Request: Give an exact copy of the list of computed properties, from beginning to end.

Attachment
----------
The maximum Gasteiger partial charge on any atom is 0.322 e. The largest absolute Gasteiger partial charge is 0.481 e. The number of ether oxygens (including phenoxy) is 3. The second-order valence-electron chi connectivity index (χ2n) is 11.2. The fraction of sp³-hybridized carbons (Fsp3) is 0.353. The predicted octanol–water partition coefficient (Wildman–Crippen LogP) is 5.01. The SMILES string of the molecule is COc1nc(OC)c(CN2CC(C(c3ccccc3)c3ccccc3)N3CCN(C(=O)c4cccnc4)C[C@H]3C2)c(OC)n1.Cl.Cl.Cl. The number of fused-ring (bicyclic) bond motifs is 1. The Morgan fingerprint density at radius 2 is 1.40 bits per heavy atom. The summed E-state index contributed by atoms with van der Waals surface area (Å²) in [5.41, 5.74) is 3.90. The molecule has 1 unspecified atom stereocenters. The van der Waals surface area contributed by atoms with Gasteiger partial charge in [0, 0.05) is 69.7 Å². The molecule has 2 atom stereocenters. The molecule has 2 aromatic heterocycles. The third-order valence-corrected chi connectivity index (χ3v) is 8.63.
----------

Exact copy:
The maximum Gasteiger partial charge on any atom is 0.322 e. The largest absolute Gasteiger partial charge is 0.481 e. The number of ether oxygens (including phenoxy) is 3. The second-order valence-electron chi connectivity index (χ2n) is 11.2. The fraction of sp³-hybridized carbons (Fsp3) is 0.353. The predicted octanol–water partition coefficient (Wildman–Crippen LogP) is 5.01. The SMILES string of the molecule is COc1nc(OC)c(CN2CC(C(c3ccccc3)c3ccccc3)N3CCN(C(=O)c4cccnc4)C[C@H]3C2)c(OC)n1.Cl.Cl.Cl. The number of fused-ring (bicyclic) bond motifs is 1. The Morgan fingerprint density at radius 2 is 1.40 bits per heavy atom. The summed E-state index contributed by atoms with van der Waals surface area (Å²) in [5.41, 5.74) is 3.90. The molecule has 1 unspecified atom stereocenters. The van der Waals surface area contributed by atoms with Gasteiger partial charge in [0, 0.05) is 69.7 Å². The molecule has 2 atom stereocenters. The molecule has 2 aromatic heterocycles. The third-order valence-corrected chi connectivity index (χ3v) is 8.63.